Historical look back at Afghanistan

  • Published
  • By Ms. Shannon Murphy
  • 932nd Airlift Wing

Like so many of you, I woke up this week (August 15-18) reading the news, a horror and sadness settling into my stomach. Kabul has fallen to Taliban forces. Afghans fleeing for their lives, a resurge of terror and violence. Afghan interpreters to U.S. and Coalition forces, immediately targeted by the Taliban, desperately trying to flee the country with their families.

Pictures and stories comparing Kabul 2021 to Saigon 1975. Our generation’s Vietnam, just weeks away from marking 20 years since 9.11.

All of that reality, just to come to the only question that matters – what was it all for? Why did we spend 20 years in a “Forever War” just to see an entire country buckle in a matter of weeks?

For those who paid the Ultimate Sacrifice – what did they die for?

Emotionally, this is hard to grapple with. Historically, this writing has been on the wall for a very long time. And it is through this lens that I offer some context, to show that while the U.S. and Coalition forces did indeed rid the Taliban from Afghanistan, helped stabilize the diplomatic relations and strengthen community relations, we also entered a country fraught with decades of violence and corruption. As Military History Quarterly states, “The United States was the latest of many invaders caught in an Afghan quagmire.” (1)

Arab Muslims sought to bring Islam to the Afghan tribes, enduring Genghis Khan’s Mongol forces as they swept across Central Asia. In 1504, the Afghan region fell under the Mughals of northern India for two centuries, until indigenous Pashtuns, known as the Durrani, began nominal rule in Afghanistan lasing until 1978. Ahmad Shah, the first Durrani ruler, is known as the founder of the Afghan nation. He expanded the empire to Delhi and the Arabian Sea and united the Pashtun tribes. (2)

In the 1800s, Russia and Britain entangled themselves in what is now dubbed “the Great Game,” with Afghanistan stuck in the literal and figurative middle. Russia looking to expand to the south, Britain looking to protect India. Afghanistan was able to maintain “virtual” independence, but there were forced compromises. The First Anglo-Afghan War (1839-42) and the Second Anglo-Afghan War (1878-1880) saw the beginnings of modern conflicts with Afghanistan. When the British secured the Durand Line (international land border between Afghanistan and Pakistan) in 1893, this divided Afghanistan from British colonial territory to the southeast, “sowing the seeds of future tensions over the division of Pashtun tribes.” (2)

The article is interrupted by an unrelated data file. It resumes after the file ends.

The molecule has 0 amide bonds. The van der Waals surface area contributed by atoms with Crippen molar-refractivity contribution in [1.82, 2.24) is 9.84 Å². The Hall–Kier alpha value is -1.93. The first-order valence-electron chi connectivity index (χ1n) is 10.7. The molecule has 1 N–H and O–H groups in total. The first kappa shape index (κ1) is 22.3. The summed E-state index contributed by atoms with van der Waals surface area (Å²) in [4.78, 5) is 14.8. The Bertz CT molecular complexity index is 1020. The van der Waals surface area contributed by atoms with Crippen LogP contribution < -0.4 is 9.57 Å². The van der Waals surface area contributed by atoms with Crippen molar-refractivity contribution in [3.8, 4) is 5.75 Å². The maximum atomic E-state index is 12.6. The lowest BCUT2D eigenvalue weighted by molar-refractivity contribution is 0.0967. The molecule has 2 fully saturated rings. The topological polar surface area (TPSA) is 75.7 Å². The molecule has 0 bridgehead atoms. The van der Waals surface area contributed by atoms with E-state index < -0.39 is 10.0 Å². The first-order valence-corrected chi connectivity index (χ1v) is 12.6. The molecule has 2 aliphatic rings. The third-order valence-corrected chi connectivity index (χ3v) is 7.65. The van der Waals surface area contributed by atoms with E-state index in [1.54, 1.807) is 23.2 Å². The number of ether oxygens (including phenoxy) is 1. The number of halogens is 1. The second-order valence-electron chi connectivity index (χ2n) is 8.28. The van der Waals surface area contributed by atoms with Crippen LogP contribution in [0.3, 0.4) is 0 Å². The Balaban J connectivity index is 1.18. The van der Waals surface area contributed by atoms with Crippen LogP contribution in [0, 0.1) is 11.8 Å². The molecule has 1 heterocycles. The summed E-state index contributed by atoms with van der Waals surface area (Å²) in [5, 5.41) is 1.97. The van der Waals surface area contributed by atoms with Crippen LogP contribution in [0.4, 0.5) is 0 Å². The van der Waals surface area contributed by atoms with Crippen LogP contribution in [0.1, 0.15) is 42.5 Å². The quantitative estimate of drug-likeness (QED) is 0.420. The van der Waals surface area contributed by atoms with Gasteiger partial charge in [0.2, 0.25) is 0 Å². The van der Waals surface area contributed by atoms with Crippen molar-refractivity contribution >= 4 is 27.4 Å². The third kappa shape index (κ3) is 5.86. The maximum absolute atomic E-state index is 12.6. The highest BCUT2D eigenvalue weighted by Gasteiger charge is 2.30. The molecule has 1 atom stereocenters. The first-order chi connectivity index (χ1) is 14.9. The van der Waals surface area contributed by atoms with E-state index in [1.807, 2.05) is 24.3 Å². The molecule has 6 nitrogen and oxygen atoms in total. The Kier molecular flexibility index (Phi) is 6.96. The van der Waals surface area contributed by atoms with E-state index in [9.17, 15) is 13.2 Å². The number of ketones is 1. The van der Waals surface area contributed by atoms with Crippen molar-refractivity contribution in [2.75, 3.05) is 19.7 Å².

After World War II, the long-divided Pashtun tribes caused tension with Pakistan. Because of this, “Afghanistan shifted its foreign policy toward the Soviet Union.” In 1964, a new constitution somewhat liberalized the constitutional monarchy, but when political and economic conditions worsened, the king (who reigned for 40 years) was ousted, and a republic was established. When the ouster did not improve conditions, communist factions replaced him in 1978. Tribal Insurgents against the communist government in 1979 pushed the Soviet Union to invade with 80,000 troops, thus entering into a decade-long guerilla war. (2)

Two Soviet-sponsored regimes failed to defeat the loose federation of mujahideen guerrillas (supported by the U.S., Pakistan and Saudi Arabia) that opposed the occupation. In 1988, the Soviet Union agreed to create a neutral Afghan state. “The agreement ended a war that killed thousands, devastated industry and agriculture, and created 5 to 6 million refugees.” (2)

The conflict between the government and the mujahideen continued, and civil war broke out in 1992. The one group to emerge and grasp control of most of Afghanistan in 1996 was the Taliban, an Islamic fundamentalist group. “The Taliban used an extremist interpretation of Islam to asset repressive control of society. The economy remained in ruins, and most government services ceased.” (2)

“The Taliban granted the Arab terrorist group organization al Qaeda the right to use Afghanistan as a base. As al Qaeda committed a series of international terrorist acts culminating in attacks on the United States on September 11, 2001, the Taliban rejected international pressure to surrender al Qaeda leader Osama bin Laden. When the United States and allies attacked Afghanistan in the fall of 2001, the Taliban government collapsed, but Taliban and al Qaeda leaders escaped. A United States-led International Security Assistance Force began an occupation…” (2)

When we face the hard question of what was it all for – we can look at ourselves as Americans and honestly say that we tried to help a country who has struggled to help themselves. We did our jobs to the best of our ability, working with locals, assisting governmental, diplomatic, and military figures. We brought healthcare, education, and security to a region that has been tumultuous and lacking in basic services for most of its history. We learned about their country and worked with their national forces and interpreters to better serve the local populations. Their losses are ours. Our fallen comrades are held close in our hearts, our units, and our communities. Our relationships we have made in Afghanistan, with our coalition partners and our local Afghans are worth fighting for.


  1. Jon Guttman, “Operation Enduring Freedom: The War in Afghanistan in Photos,” HistoryNet, September 2021, https://www.historynet.com/afghanistan-images.htm.   
  2. “History of Afghanistan,” One World Nations Online, https://www.nationsonline.org/oneworld/History/Afghanistan-history.htm (accessed 16 Aug 2021).